This week, researchers released a report on LGBTQ+ students at schools in the United States. It found that almost all LGBTQ+ students who were questioned reported hearing offensive comments about their sexuality or gender identity.
The GLSEN 2019 National School Climate Survey noted that they reported hearing comments such as "that's so gay" on school playgrounds and in college dining halls.
GLSEN is a national education and support group for members of the LGBTQ+ community. Teachers set up the group to provide support to individuals facing a hostile climate in school.
LGBTQ+ is short for lesbian, gay, bisexual, transgender and queer or questioning.
The 2019 National School Climate Survey involved 16,700 students, all of them members of the LGBTQ+ community. They were questioned between April and August of last year. Just under 99 percent of those between 13 and 21 years of age reported hearing critical comments about their sexuality or gender identity. Almost 92 percent said the things they heard had made them feel "distressed."
Aiden Cloud attends a small, private school in Nashville, Tennessee. The 17-year-old student said that his teachers are not open to talking about LGBTQ+ issues.
"Even though there are a lot of queer students at my school - just as there are at any school - there's a very big lack of visibility. It feels very isolating," said Cloud.
Discussing LGBTQ+ issues in schools has led to fierce criticism in other countries. Last year, some parents in Britain protested the discussion of sexuality and gender identity in local schools.
The GLSEN report surveyed students in all 50 U.S. states as well as the District of Columbia, Puerto Rico, American Samoa and Guam. The results show that homophobia was common within educational organizations.
More than 95 percent of those taking the survey said that they had heard hurtful comments about LGBTQ+ students at school. More than half the students reported hearing such comments, threats or experiencing name-calling because of their sexual identity.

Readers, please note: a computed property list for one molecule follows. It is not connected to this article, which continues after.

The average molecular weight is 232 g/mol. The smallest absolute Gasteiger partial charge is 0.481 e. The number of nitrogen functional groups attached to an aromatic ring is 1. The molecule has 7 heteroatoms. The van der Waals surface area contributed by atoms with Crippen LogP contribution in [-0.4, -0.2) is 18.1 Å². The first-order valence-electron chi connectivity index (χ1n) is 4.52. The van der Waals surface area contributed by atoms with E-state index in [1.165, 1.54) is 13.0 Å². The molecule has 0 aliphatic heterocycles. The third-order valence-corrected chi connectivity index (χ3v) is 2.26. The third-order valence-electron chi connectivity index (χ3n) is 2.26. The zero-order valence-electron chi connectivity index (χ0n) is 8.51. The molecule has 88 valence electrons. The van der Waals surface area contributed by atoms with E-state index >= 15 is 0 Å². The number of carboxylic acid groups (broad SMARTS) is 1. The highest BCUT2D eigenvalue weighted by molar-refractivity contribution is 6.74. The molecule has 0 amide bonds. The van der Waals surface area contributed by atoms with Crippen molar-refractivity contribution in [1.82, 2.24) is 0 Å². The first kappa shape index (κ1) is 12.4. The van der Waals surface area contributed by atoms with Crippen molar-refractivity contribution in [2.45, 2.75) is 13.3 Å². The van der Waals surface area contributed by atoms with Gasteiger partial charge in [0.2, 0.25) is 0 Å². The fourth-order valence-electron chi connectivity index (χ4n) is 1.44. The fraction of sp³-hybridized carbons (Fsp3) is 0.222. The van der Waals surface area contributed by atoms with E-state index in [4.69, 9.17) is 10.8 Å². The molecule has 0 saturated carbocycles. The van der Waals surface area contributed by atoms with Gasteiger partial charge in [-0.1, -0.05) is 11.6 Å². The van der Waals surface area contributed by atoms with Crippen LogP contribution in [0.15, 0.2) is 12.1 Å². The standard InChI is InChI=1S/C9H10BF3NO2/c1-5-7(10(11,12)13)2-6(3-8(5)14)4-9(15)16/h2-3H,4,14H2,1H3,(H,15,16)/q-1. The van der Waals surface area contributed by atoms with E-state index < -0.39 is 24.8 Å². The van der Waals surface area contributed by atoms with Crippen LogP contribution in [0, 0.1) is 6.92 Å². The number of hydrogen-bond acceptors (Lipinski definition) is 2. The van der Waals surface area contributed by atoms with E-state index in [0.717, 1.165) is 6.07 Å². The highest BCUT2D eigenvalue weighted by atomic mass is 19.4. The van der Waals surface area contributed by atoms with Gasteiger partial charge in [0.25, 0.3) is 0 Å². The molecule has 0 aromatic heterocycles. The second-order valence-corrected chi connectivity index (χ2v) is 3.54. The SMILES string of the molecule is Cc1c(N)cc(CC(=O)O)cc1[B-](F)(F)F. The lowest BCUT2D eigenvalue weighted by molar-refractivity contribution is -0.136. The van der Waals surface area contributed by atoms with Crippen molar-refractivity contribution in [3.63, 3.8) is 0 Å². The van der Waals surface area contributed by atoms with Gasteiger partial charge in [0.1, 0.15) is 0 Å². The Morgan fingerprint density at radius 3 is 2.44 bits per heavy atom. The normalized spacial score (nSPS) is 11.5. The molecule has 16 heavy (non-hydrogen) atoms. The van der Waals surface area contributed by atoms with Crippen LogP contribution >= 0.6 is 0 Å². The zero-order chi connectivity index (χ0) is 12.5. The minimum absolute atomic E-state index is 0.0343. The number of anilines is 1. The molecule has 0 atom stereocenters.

Eleven percent reported physical attacks because of their sexuality, the report noted.
Eliza Byard is the executive director of GLSEN, a group formerly known as the Gay, Lesbian & Straight Education Network. She said that the results show the need to continue to deal with the problem.
“This is a very significant wake-up call about how the progress we've won is directly under attack.”
However, Byard notes that the situation now is very different from the past.
"Where we are now is so different from where we were 20, 25 years ago in terms of how [much] better things are. On the other hand, where we are is clearly still unacceptable."
One action GLSEN plans is No Name-Calling Week, from January 18 to 22, 2021. The aim of the week is to end name-calling and abuse in schools. Its organizers want students to learn how to be kind to one another.
I’m Jill Robbins.
Matthew Lavietes, Hugo Greenhalgh and Oscar Lopez reported on this story for Thompson Reuters. Jill Robbins adapted it for VOA Learning English. George Grow was the editor.
Words in This Story
gender – n. the state of being male or female
survey – n. an activity in which many people are asked a question or a series of questions
gay – adj. of or relating to a sexual or love interest in members of one’s same sex
lesbian – n. a woman who is sexually interested in other women
queer – adj. a word to describe individual who self-identifies as part of the LGBTQ+ community. It was once hurtful but is now used in a neutral or approving way especially by some homosexual and bisexual people.
distress – v. to subject to great pain or difficulties
visibility – n. the ability to see or be seen
isolate – v. to put or keep (someone or something) in a place or situation that is separate from others
homophobia – n. a person who hates or is afraid of homosexuals or treats them badly
significant – adj. large enough to be noticed or have an effect
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